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# Digital Image Processing

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1. Digital Image Processing Chapter 4: Image Enhancement in the Frequency Domain

2. Background • The French mathematiian Jean Baptiste Joseph Fourier • Born in 1768 • Published Fourier series in 1822 • Fourier’s ideas were met with skepticism • Fourier series • Any periodical function can be expressed as the sum of sines and/or cosines of different frequencies, each multiplied by a different coefficient

3. Fourier transform • Functions can be expressed as the integral of sines and/or cosines multiplied by a weighting function • Functions expressed in either a Fourier series or transform can be reconstructed completely via an inverse process with no loss of information

4. Applications • Heat diffusion • Fast Fourier transform (FFT) developed in the late 1950s

5. Introduction to the Fourier Transform and the Frequency Domain • The one-dimensional Fourier transform and its inverse • Fourier transform • Inverse Fourier transform

6. Two variables • Fourier transform • Inverse Fourier transform

7. Discrete Fourier transform (DFT) • Original variable • Transformed variable

8. DFT • The discrete Fourier transform and its inverse always exist • f(x) is finite in the book

9. Sines and cosines

10. Time domain • Time components • Frequency domain • Frequency components

11. Fourier transform and a glass prism • Prism • Separates light into various color components, each depending on its wavelength (or frequency) content • Fourier transform • Separates a function into various components, also based on frequency content • Mathematical prism

12. Polar coordinates • Real part • Imaginary part

13. Magnitude or spectrum • Phase angle or phase spectrum • Power spectrum or spectral density

14. Samples

15. Some references • http://local.wasp.uwa.edu.au/~pbourke/other/dft/ • http://homepages.inf.ed.ac.uk/rbf/HIPR2/fourier.htm

16. Examples • test_fft.c • fft.h • fft.c • Fig4.03(a).bmp • test_fig2.bmp

17. The two-dimensional DFT and its inverse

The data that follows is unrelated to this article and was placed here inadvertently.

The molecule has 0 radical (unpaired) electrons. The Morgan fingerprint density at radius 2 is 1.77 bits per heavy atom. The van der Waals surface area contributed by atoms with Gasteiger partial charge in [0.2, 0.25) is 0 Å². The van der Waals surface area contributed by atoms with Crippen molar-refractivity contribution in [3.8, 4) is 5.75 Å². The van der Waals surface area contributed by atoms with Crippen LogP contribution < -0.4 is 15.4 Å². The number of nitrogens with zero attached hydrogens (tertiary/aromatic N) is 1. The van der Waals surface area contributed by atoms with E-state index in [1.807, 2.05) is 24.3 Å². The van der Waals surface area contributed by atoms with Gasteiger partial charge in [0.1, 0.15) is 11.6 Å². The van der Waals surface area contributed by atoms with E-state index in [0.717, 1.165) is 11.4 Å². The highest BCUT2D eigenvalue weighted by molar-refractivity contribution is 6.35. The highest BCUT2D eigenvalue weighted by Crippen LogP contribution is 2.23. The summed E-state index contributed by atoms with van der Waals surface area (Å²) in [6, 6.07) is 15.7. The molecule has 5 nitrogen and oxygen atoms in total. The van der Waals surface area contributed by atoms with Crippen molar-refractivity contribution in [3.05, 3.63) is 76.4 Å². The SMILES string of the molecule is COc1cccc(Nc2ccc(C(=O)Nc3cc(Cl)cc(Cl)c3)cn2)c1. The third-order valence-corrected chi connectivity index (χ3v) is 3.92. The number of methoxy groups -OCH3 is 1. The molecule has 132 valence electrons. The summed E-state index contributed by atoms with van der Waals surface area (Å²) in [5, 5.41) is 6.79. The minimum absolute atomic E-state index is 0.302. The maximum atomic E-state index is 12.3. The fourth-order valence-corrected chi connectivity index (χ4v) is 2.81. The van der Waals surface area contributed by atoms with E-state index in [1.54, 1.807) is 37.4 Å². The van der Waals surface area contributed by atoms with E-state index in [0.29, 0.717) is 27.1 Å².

18. Spatial, or image variables: x, y • Transform, or frequency variables: u, v

19. Magnitude or spectrum • Phase angle or phase spectrum • Power spectrum or spectral density

20. Centering • Average gray level • F(0,0) is called the dc component of the spectrum

21. Conjugate symmetric • If f(x,y) is real • Relationships between samples in the spatial and frequency domains

22. The separation of spectrum zeros in the u-direction is exactly twice the separation of zeros in the v direction

23. Filtering in the frequency domain

24. Strong edges that run approximately at +45 degree, and -45 degree • The inclination off horizontal of the long white element is related to a vertical component that is off-axis slightly to the left • The zeros in the vertical frequency component correspond to the narrow vertical span of the oxide protrusions

25. Basics of filtering in the frequency domain • 1. Multiply the input image by to center the transform • 2. Compute F(u,v) • 3. Multiply F(u,v) by a filter function H(u,v) • 4. Compute the inverse DFT • 5. Obtain the real part • 6. Multiply the result by

26. Fourier transform of the output image • zero-phase-shift filter • Real H(u,v)

27. Inverse Fourier transform of G(u,v) • The imaginary components of the inverse transform should all be zero • When the input image and the filter function are real

28. Set F(0,0) to be zero, a notch filter

29. Lowpass filter • Pass low frequencies, attenuate high frequencies • Blurring • Highpass filter • Pass high frequencies, attenuate low frequencies • Edges, noise

30. Convolution theorem

31. Impulse function of strength A

32. Gaussian filter

33. Highpass filter

34. Smoothing Frequency-Domain Filterers • Ideal lowpass filters

35. Cutoff frequency • Total image power • Portion of the total power

36. Blurring and ringing properties • Filter • Convolution • : Spatial filter • was multiplied by • Then the inverse DFT • The real part of the inverse DFT was multiplied by